Change is hard and it takes time, but if we want to think in new ways, we need to start by changing the words we use. For example, people who talk and think in terms of communications will tend to think of people as targets to hit with a message. In contrast, people who talk and think in terms of communication (sans s) will tend to think of interaction with people.
In previous NoCabulary posts, we introduced a range of terms leaders might use to to create a Communication-Based Leadership (CBL) mindset over time. Examples include using the term communication rather than communications, publics rather than audiences, and response rather than answer.
Today we’ll explore the terms capability and capacity.
Capability and Capacity Defined
A capability is the ability to perform a task or activity, whereas capacity is the amount of a task or activity that can be effectively performed. For example, a company may have the capability of producing a particular product or providing a particular service and the capacity each week to produce five of that product or service five clients.
Why the Distinction Matters
When it comes to setting goals and planning delivery of products and services, capability and capacity are limiting factors.
For example, one of NoC’s clients is a start-up real estate appraisal company. The company’s CEO developed a streamlined order intake system and highly efficient quality control process, but initially only had one appraiser on staff. Despite the fact that marketing and sales was bringing in plenty of leads and the QC team had the capacity to process them, the company’s business flow was limited by the capacity of the single appraiser to conduct the actual appraisals.
Although the company had the capability to conduct appraisals, their entire operation was slowed by that limited capacity to conduct them. By identifying this critical choke point, we were able to help the CEO prioritize and allocate resources toward hiring and training additional appraisers rather than continuing to build sales and QC capacity.
In context of CBL, being aware of the distinction between capability and capacity contributes directly to a leader’s application of Communication-Based Leadership (CBL)Truths and Principles to leader development, organizational communication, and public engagement, particularly the Truth that a leader’s communication capacity is finite.
Leaders must be careful not to mistake our capability to communicate with our capacity to do so.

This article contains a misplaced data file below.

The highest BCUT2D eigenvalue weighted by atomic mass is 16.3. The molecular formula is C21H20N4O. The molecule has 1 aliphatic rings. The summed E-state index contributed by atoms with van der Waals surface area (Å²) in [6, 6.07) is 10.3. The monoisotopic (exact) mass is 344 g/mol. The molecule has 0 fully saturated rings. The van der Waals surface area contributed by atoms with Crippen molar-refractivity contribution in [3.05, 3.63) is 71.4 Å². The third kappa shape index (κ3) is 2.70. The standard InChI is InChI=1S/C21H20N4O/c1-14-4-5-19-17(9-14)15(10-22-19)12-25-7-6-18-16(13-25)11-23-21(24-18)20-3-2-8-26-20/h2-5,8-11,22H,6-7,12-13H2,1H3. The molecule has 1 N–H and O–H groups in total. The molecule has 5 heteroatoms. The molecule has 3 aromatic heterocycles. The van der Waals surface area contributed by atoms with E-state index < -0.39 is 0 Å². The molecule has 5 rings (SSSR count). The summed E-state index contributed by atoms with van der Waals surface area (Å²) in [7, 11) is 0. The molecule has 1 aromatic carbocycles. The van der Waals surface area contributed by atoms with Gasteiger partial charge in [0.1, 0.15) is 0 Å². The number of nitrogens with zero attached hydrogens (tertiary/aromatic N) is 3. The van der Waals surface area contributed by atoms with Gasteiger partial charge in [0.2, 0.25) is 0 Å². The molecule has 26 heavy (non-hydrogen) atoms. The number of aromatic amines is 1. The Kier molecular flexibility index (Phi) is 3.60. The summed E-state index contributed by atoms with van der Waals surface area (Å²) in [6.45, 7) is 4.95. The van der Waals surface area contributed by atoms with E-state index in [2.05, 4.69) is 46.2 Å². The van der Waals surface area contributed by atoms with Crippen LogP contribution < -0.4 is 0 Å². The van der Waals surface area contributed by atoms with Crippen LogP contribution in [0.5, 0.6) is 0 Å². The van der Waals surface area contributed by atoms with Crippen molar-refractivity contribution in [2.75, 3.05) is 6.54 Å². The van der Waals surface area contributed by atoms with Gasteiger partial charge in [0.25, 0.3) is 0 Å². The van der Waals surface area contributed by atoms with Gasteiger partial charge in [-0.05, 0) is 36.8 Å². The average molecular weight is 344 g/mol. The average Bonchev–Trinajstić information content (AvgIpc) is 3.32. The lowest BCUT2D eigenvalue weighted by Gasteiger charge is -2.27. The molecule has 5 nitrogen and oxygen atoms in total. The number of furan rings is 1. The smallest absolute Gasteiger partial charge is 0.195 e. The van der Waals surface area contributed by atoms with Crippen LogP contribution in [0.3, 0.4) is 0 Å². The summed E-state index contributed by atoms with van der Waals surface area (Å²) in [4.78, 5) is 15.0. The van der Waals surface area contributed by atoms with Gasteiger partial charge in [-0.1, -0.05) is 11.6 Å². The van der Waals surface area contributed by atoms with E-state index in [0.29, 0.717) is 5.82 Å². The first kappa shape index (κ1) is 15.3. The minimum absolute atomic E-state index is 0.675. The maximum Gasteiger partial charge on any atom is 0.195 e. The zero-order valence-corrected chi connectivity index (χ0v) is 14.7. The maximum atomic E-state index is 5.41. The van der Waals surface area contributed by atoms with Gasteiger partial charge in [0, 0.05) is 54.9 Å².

Thanks to advances in communications technology, a leader’s capability to broadcast is practically infinite. However, while communications technology enables the capability of near instant delivery of information to a global audience, a leader’s capacity to engage in rich interactive communication remains limited.
Since our capacity to communicate with people is finite, to build trust-relationships that lead to enduring success, leaders must select methods of engagement that strike the right balance between our need for information delivery and the benefits of rich human interaction.
Just because we can communicate at or to a global audience at the speed of send doesn’t mean we have to or even should.
Communicating with prioritized key publics is generally more beneficial.
Changing leader and organizational mindsets begins with an introspective look at the language organizations use day-to-day. We encourage leaders to identify terms and lingo common to your organizations. Give serious thought to what those words mean and how they inform or reflect your organization’s mindset.
NoCabulary is a place to start. Incorporating capacity, capability, and other NoCabulary terms into common language will help you develop a CBL mindset that encourages intentional communication and avoids the speed trap by prioritizing timeliness of engagement over speed.
To learn more about NoCabulary and how to develop a Communication-Based Leadership mindset, visit the Blog of Hard NoCs and sign up to receive our weekly From the High Ground newsletter and gain access to our growing collection of CBL tools and resources.
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Cliff holds a PhD in organization and management with a specialization in leadership. A U.S. Marine Corps veteran, he completed operational deployments to Fallujah, Iraq and Kandahar and Helmand, Afghanistan. He has led multi-national and inter-agency teams including approximately one year on loan from the Corps as Director of Policy, Planning, and Outreach for the U.S. State Department’s Bureau of International Information Programs. He also directly advised the Vice Chairman of the Joint Chiefs of Staff on public and media engagement regarding national security matters for two years as Special Assistant for Public Communication. Today he puts that experience to work helping people become the kind of leaders they would want to follow.